As of this second, it appears as though she will check into the hospital Thursday-Sunday for chemo. She will then have a three-week break to recover. Rinse. Repeat.

Warning, the photos aren't for the faint of heart. We are documenting here, not just entertaining. :-)
Made a cancer binder. There are like five million pieces of paper and info to keep up with. I'm fairly intelligent and I'm swimming in data overload.
Random Facts: 
1.) Elise usually watches her weight closely. Like almost obsessively. She's wanted Arby's after every single doctor's visit like she's on the Titanic and it's last call for the dessert tray. I've ordered it for her every time too. Number Six, Medium, with a cherry turnover. She can have two of them if she wants. Amazing how nine days changes your perspective.

2.) Elaina is a boss. Today she took kids to school. Took the dog to school for petting zoo. Helped run a petting zoo with her senior class for the elementary school. Took the siblings and the dog home again. Went back to basketball practice. Brought kids home. Did math homework. Moved laundry. I can't even. Everyone needs a child with a servant's heart in his/her home.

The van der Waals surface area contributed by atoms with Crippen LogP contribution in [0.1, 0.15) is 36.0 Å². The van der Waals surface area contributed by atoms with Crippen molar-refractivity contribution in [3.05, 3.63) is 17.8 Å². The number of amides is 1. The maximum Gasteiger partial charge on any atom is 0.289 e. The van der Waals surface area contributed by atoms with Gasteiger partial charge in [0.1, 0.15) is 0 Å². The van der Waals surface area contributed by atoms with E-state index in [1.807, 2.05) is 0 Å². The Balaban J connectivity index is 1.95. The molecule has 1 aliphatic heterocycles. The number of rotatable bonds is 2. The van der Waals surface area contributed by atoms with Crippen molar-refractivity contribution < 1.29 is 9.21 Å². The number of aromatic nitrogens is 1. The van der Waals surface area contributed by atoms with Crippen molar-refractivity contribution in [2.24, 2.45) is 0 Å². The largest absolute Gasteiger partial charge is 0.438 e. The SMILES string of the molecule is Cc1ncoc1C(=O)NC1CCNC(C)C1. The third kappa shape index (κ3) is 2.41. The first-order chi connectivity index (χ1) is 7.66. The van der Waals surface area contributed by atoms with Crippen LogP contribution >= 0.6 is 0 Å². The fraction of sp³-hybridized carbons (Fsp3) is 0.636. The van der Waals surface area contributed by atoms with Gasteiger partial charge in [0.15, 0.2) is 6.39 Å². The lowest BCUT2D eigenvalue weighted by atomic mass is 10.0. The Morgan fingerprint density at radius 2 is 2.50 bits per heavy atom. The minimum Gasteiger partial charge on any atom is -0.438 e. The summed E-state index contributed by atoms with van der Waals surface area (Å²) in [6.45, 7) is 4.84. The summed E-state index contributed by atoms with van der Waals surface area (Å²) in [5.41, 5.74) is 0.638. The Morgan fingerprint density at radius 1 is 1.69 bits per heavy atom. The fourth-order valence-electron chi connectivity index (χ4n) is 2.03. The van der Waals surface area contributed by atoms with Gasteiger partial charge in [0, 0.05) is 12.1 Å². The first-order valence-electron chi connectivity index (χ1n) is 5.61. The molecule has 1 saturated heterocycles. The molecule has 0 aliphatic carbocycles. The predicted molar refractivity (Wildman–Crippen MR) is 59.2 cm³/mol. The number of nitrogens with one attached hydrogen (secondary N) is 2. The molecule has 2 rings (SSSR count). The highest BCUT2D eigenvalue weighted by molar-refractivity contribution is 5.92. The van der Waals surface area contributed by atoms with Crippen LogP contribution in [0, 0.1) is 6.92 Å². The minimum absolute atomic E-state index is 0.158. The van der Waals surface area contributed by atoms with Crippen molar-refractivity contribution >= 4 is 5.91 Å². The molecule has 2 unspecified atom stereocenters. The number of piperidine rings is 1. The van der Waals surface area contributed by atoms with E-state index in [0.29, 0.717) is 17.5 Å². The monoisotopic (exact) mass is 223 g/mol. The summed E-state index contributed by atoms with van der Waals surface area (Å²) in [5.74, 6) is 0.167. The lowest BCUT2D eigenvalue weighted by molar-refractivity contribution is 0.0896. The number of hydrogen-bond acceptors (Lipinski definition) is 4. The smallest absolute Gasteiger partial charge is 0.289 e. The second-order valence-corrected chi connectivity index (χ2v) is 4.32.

3.) Someone left $100 in an envelope in our mailbox.

4.) Someone also brought us steaks and ground beef. Like enough for the whole fam.

5.) The doctor and nurse said Elise shouldn't eat starch or sugar tonight, but protein. Said that steak and salad would be optimal--something with greens, iron, protein. Wasn't kidding. It's for the PET scan tomorrow. I'm thinking, how I am going to afford that? The rest of my crew is going to be devastated if they have to watch their sister eating steak and salad and they are eating tuna casserole. That sort of thing doesn't breed sibling love. Seriously. (See 3 and 4.) Problem solved by the hands and feet of Jesus People.

6.) I have spectacular videos. You have to be a Fun Bus Member to view. See me later.